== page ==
When my kids were really small, we had a lot of fun with the pronunciation (or mispronunciation) of these three foods. Edamame was called “ate-a –mommy” for many years. Quinoa was pronounced “king-wop” and Tempeh was “that stuff”. We have come a long way and I think we finally have the pronunciations down pat. While working through the correct food speak, we also worked hard to incorporate these three foods into our eclectic and healthy diet.
Quinoa (pronounced keen-wah)
As much as quinoa looks like a grain, it isn’t actually a grain. It is a seed from a broad-leafed plant that is closely related to beets and spinach. Quinoa contains more protein than any other grain. It’s also perfect for those on a gluten free diet. It’s high in iron, magnesium, phosphorus and zinc, and is a source of calcium, B vitamins and fiber. It can be prepared in many different ways. The most simple is preparing it in a similar fashion to rice.
The taste and texture of quinoa is a bit like brown rice crossed with oatmeal and a hint of nuts.
Tempeh is relatively new to those of us in the west, but it’s been a staple for hundreds of years for many living in Asia. Tempeh is made from cooked and slightly fermented soybeans and formed into a rectangular patty. The consistency is similar to that of a veggie burger. Many use it as a meat substitute in dishes. I’ve used it in chili, stir-fry and on the grill. As with any soy product, it should be eaten in moderation.
Tempeh has a textured and nutty flavor. I like to add tempeh to my favorite marinade and stir fry them together.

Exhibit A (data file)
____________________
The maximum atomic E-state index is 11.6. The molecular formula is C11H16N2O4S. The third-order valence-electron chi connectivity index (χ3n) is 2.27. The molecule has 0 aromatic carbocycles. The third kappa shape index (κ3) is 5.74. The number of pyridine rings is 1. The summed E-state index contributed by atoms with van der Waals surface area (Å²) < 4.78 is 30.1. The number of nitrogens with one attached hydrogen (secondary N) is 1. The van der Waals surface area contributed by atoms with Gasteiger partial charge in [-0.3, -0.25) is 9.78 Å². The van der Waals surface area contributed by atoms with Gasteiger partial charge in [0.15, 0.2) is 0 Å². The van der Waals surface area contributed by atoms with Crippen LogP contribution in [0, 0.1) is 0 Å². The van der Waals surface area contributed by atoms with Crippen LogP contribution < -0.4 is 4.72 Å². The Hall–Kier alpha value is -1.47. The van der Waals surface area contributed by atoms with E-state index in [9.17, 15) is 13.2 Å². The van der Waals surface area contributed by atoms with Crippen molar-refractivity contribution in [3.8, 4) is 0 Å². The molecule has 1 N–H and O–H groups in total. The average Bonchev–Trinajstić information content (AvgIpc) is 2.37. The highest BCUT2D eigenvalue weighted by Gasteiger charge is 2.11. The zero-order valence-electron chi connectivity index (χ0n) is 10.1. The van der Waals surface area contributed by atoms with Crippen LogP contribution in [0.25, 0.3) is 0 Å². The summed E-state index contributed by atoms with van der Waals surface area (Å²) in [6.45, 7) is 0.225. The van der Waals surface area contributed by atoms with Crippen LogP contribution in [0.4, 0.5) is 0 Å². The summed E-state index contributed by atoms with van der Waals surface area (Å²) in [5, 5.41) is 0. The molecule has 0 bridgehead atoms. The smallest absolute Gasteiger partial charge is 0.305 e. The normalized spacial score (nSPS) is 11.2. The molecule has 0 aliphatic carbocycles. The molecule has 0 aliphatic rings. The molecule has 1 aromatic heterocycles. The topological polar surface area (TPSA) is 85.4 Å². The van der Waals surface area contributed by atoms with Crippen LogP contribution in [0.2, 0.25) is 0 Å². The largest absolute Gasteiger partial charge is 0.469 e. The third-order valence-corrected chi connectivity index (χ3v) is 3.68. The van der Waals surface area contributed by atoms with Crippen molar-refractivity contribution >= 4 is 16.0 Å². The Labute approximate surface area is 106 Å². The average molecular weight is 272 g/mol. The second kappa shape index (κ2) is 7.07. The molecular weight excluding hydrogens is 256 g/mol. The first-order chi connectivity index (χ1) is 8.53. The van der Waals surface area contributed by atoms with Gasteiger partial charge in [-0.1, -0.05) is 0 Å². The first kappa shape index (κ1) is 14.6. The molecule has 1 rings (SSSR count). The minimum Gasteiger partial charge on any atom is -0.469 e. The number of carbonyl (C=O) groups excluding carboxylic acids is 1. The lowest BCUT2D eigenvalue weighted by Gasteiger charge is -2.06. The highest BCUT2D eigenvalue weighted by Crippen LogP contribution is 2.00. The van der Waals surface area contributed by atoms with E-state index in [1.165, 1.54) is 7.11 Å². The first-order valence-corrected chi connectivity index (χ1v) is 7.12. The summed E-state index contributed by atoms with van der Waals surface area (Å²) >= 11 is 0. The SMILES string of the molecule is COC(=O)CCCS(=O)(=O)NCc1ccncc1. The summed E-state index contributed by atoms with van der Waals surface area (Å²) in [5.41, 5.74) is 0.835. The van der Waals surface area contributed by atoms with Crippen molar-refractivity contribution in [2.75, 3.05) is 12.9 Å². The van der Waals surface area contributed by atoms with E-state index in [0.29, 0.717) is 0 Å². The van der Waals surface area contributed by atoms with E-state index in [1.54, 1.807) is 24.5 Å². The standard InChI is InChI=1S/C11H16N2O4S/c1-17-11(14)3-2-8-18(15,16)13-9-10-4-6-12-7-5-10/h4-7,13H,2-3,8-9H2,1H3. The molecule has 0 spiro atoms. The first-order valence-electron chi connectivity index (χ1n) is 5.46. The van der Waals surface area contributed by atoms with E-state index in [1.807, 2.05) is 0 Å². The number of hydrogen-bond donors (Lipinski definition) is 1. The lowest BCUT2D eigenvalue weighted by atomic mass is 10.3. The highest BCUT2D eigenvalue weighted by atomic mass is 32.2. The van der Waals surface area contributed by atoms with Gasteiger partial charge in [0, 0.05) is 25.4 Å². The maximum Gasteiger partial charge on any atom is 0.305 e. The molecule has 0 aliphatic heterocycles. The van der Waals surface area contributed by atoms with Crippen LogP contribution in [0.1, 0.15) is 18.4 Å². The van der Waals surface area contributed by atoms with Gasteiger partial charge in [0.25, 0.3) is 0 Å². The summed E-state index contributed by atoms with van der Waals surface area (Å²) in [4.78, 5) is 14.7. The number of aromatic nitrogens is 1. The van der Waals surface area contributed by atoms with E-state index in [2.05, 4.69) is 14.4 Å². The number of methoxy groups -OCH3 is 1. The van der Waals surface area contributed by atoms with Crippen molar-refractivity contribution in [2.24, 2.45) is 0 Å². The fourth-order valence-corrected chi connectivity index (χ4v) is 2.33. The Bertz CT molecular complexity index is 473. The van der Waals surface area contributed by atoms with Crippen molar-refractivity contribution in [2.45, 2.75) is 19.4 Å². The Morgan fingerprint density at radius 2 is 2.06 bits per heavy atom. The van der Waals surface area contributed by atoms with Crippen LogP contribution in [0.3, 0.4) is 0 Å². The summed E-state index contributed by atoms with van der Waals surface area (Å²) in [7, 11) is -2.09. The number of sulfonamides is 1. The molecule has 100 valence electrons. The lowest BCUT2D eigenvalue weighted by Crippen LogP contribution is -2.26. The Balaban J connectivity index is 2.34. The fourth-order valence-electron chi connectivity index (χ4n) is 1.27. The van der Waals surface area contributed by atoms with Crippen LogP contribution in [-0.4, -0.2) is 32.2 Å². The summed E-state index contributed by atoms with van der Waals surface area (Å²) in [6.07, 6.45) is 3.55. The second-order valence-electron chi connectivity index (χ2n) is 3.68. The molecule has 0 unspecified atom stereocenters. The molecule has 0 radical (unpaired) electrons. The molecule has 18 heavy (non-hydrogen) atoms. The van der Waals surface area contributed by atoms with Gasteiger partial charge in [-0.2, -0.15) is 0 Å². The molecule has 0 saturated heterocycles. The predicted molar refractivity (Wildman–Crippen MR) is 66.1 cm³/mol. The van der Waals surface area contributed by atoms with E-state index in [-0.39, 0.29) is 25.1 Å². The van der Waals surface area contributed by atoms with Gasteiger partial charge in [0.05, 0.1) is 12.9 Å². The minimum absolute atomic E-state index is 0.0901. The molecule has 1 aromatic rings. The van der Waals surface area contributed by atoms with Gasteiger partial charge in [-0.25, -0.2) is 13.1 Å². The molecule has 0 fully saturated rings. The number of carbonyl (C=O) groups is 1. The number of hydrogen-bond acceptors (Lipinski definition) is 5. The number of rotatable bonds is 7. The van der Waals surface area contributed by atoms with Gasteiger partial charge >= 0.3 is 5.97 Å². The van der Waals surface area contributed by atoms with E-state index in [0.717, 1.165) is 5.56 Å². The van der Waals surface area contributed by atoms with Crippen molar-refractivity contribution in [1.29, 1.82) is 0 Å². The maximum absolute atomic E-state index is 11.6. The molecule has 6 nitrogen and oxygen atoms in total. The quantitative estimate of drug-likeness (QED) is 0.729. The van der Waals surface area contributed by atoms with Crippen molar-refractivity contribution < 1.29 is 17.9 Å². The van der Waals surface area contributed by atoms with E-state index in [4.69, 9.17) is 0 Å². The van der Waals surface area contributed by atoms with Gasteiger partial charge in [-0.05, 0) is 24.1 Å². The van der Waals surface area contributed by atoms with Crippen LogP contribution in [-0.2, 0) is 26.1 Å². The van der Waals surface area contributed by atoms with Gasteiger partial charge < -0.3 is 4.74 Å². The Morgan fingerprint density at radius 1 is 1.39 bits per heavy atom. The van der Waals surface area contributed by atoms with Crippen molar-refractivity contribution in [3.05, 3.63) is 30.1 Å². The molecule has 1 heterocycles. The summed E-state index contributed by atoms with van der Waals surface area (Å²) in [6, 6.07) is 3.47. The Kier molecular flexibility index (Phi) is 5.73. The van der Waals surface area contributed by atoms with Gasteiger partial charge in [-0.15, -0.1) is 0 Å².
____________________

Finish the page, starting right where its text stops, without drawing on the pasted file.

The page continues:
Edamame is by far one of my kid’s top side dishes-probably because they are so much fun to eat. Edamame is just a fancy name for boiled soybeans. They technically aren’t considered a vegetable, they’re a legume. The beans are boiled in their thick pods and a little coarse salt is sprinkled on top. After they are cooked the green edamame are popped out to eat. Sometimes they can fly pretty high-depending upon who’s doing the popping. Edamame are chock-full of protein, fiber and Vitamin A and C.
The soybeans are crunchy and delicious. Add a little coarse salt to taste and you won’t be able to stop eating them. As with any soy product, edamame should be eaten in moderation.
Have you tried edamame, tempeh or quinoa? What’s your favorite way to eat them?
Disclaimer: Before adding any soy to your diet please check with your physician to make sure it’s appropriate for you.
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